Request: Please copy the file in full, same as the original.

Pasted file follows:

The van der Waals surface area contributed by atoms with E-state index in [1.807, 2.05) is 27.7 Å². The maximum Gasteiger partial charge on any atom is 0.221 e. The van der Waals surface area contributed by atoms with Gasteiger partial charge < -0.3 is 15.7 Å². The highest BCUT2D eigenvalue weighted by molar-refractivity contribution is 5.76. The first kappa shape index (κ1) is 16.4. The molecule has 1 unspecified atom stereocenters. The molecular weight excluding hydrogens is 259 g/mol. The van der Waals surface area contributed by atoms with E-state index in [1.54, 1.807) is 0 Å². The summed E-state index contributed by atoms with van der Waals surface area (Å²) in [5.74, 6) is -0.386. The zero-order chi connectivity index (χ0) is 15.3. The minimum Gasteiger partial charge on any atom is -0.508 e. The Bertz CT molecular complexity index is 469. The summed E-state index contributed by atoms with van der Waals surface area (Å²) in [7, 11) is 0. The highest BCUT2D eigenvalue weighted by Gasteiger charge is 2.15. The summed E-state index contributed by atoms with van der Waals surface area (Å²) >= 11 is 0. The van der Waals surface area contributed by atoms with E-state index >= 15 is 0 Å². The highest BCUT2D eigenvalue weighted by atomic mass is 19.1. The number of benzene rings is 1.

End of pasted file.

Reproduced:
The van der Waals surface area contributed by atoms with E-state index in [1.807, 2.05) is 27.7 Å². The maximum Gasteiger partial charge on any atom is 0.221 e. The van der Waals surface area contributed by atoms with Gasteiger partial charge < -0.3 is 15.7 Å². The highest BCUT2D eigenvalue weighted by molar-refractivity contribution is 5.76. The first kappa shape index (κ1) is 16.4. The molecule has 1 unspecified atom stereocenters. The molecular weight excluding hydrogens is 259 g/mol. The van der Waals surface area contributed by atoms with E-state index in [1.54, 1.807) is 0 Å². The summed E-state index contributed by atoms with van der Waals surface area (Å²) in [5.74, 6) is -0.386. The zero-order chi connectivity index (χ0) is 15.3. The minimum Gasteiger partial charge on any atom is -0.508 e. The Bertz CT molecular complexity index is 469. The summed E-state index contributed by atoms with van der Waals surface area (Å²) in [7, 11) is 0. The highest BCUT2D eigenvalue weighted by Gasteiger charge is 2.15. The summed E-state index contributed by atoms with van der Waals surface area (Å²) >= 11 is 0. The van der Waals surface area contributed by atoms with E-state index >= 15 is 0 Å². The highest BCUT2D eigenvalue weighted by atomic mass is 19.1. The number of benzene rings is 1.